Last year, I tried to convince Jin’s Patisserie (http://www.jinpatisserie.com/) to ship to Canada but they refused for fear any delay caused by customs could result in an unfair representation of their product. But this year, after some convincing, they agreed to ship – and, boy, were we glad they did. Their gorgeous collection of chocolates and bars had no less than Chef Rob Belcham agog. According to Chef Rob, Jin’s salted caramels were the best he’s ever tasted while another (off-duty) chef simply marveled over the subtle flavors and beautiful presentation.
A surprise addition to the line-up was a selection from The Williamsburg Chocolatier (http://www.williamsburgchocolate.pointshop.com/) which arrived, compliments of blog regular Thornyrose, just in time for the festivities. Thanks, Thornyrose.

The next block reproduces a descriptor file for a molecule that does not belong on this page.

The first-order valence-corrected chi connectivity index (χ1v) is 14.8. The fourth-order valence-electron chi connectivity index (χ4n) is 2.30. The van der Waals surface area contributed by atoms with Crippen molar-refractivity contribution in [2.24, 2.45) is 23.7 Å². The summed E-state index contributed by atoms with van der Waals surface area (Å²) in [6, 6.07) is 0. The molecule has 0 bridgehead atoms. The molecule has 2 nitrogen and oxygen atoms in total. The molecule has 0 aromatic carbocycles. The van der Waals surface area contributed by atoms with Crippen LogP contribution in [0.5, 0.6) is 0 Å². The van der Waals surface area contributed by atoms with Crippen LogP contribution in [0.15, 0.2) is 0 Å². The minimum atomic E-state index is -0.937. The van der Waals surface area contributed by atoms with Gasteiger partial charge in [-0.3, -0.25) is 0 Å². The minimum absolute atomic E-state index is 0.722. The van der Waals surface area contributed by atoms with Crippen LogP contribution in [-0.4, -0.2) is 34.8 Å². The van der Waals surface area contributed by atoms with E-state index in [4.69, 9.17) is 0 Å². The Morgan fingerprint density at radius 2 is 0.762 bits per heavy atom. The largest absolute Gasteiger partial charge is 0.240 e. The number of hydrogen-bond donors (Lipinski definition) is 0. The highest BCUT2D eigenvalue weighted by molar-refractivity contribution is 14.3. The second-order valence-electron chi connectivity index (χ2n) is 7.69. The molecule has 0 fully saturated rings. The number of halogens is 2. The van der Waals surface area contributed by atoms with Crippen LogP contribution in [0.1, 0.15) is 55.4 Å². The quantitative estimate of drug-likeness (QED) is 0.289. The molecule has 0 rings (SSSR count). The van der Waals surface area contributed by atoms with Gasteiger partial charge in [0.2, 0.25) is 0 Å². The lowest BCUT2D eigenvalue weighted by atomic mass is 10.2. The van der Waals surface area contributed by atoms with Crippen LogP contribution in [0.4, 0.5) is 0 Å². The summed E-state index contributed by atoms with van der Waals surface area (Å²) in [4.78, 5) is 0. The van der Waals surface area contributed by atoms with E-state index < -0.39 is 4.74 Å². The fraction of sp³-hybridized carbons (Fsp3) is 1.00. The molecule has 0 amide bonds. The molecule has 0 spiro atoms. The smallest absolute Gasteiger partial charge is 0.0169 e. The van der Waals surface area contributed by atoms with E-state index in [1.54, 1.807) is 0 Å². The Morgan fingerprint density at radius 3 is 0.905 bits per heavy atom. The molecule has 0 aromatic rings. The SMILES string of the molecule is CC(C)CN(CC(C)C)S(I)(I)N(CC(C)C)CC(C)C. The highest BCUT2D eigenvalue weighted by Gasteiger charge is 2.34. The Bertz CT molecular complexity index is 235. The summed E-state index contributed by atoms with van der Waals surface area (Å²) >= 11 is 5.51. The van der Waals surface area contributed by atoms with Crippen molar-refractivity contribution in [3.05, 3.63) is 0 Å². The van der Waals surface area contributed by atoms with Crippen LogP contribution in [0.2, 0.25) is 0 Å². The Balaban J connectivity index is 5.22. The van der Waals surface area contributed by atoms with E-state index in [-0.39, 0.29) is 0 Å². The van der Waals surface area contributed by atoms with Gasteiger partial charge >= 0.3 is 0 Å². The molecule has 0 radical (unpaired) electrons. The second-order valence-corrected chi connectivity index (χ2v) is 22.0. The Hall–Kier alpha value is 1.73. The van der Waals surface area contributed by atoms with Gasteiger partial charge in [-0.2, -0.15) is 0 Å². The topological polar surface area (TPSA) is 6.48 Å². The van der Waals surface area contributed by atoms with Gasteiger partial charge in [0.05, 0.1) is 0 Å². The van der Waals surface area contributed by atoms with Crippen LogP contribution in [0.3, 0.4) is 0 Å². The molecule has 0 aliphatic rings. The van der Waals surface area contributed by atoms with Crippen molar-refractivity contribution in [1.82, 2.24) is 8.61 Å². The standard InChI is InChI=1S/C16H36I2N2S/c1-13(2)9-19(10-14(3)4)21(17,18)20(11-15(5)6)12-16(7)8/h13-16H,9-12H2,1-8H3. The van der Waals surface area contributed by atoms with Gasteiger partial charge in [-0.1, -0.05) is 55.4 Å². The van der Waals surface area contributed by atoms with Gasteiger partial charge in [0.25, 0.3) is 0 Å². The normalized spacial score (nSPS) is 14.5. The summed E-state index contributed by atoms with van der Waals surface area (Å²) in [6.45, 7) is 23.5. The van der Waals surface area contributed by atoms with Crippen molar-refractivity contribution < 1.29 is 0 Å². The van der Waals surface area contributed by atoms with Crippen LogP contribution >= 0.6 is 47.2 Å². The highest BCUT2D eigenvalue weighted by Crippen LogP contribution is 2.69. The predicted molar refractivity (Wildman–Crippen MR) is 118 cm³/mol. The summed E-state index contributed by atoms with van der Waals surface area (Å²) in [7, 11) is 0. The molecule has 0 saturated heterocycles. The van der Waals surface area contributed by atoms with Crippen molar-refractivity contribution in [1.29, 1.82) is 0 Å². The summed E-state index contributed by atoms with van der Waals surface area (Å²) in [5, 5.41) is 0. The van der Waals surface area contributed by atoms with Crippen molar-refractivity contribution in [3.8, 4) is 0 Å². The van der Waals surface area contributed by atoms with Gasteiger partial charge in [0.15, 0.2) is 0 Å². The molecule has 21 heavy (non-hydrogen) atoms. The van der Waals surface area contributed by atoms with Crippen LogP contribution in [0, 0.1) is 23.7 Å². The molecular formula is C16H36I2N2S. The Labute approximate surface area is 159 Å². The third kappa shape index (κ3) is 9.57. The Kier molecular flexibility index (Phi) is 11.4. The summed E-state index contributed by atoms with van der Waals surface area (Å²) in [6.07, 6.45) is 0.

As I said last year, the great thing about a chocolate party is that your guests crash about a half an hour into the tasting, so you’re always assured an earl night. By 10:00 p.m., I was ready for bed. I urged the guests and staff at Fuel (who were fantastic) to take home as much chocolate as they could carry. And yet, in spite of their best efforts, there were a good dozen boxes waiting for the following morning.
I spent Sunday relaxing, going through my photos, and driving around looking for a clinic so I could get my eye checked (No such luck. Apparently, you can’t get sick on a Sunday in Vancouver). I’m exhausted, but look forward to a nice, relaxing day on set tomorrow for Day 5 of Whispers.
A huge thank you to Tom, Tim, Chef Rob, and the rest of the gang at Fuel for an amazing evening. It’s going to be very, very tough to top next year.
But we will.
Long overdue mailbag: